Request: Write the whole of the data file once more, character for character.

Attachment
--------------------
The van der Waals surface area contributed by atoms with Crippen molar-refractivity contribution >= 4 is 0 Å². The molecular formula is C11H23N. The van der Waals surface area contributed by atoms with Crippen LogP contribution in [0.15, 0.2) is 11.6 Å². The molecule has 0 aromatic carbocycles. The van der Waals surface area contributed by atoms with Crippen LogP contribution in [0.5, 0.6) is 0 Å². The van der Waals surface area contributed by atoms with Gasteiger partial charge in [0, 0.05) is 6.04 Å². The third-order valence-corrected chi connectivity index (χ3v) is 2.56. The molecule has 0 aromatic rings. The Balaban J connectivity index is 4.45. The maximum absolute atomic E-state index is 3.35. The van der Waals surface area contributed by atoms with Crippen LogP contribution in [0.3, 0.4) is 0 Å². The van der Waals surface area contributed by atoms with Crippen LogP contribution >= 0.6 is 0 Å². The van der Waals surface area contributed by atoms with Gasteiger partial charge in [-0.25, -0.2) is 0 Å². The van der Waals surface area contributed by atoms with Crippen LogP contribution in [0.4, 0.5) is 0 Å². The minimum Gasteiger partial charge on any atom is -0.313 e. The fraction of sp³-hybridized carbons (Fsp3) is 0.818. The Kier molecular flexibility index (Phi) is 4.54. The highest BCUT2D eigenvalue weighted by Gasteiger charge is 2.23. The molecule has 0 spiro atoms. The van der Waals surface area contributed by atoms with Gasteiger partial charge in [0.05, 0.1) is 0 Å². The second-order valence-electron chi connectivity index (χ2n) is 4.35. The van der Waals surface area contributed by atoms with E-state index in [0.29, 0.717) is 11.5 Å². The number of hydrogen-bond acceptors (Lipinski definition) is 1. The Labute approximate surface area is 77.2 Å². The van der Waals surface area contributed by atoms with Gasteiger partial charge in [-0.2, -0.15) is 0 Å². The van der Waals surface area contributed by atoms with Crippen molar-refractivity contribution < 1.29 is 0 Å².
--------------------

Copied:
The van der Waals surface area contributed by atoms with Crippen molar-refractivity contribution >= 4 is 0 Å². The molecular formula is C11H23N. The van der Waals surface area contributed by atoms with Crippen LogP contribution in [0.15, 0.2) is 11.6 Å². The molecule has 0 aromatic carbocycles. The van der Waals surface area contributed by atoms with Crippen LogP contribution in [0.5, 0.6) is 0 Å². The van der Waals surface area contributed by atoms with Gasteiger partial charge in [0, 0.05) is 6.04 Å². The third-order valence-corrected chi connectivity index (χ3v) is 2.56. The molecule has 0 aromatic rings. The Balaban J connectivity index is 4.45. The maximum absolute atomic E-state index is 3.35. The van der Waals surface area contributed by atoms with Crippen LogP contribution in [0.3, 0.4) is 0 Å². The van der Waals surface area contributed by atoms with Crippen LogP contribution >= 0.6 is 0 Å². The van der Waals surface area contributed by atoms with Gasteiger partial charge in [-0.25, -0.2) is 0 Å². The van der Waals surface area contributed by atoms with Crippen LogP contribution in [0.4, 0.5) is 0 Å². The minimum Gasteiger partial charge on any atom is -0.313 e. The fraction of sp³-hybridized carbons (Fsp3) is 0.818. The Kier molecular flexibility index (Phi) is 4.54. The highest BCUT2D eigenvalue weighted by Gasteiger charge is 2.23. The molecule has 0 spiro atoms. The van der Waals surface area contributed by atoms with Gasteiger partial charge in [0.05, 0.1) is 0 Å². The second-order valence-electron chi connectivity index (χ2n) is 4.35. The van der Waals surface area contributed by atoms with E-state index in [0.29, 0.717) is 11.5 Å². The number of hydrogen-bond acceptors (Lipinski definition) is 1. The Labute approximate surface area is 77.2 Å². The van der Waals surface area contributed by atoms with Gasteiger partial charge in [-0.2, -0.15) is 0 Å². The van der Waals surface area contributed by atoms with Crippen molar-refractivity contribution < 1.29 is 0 Å².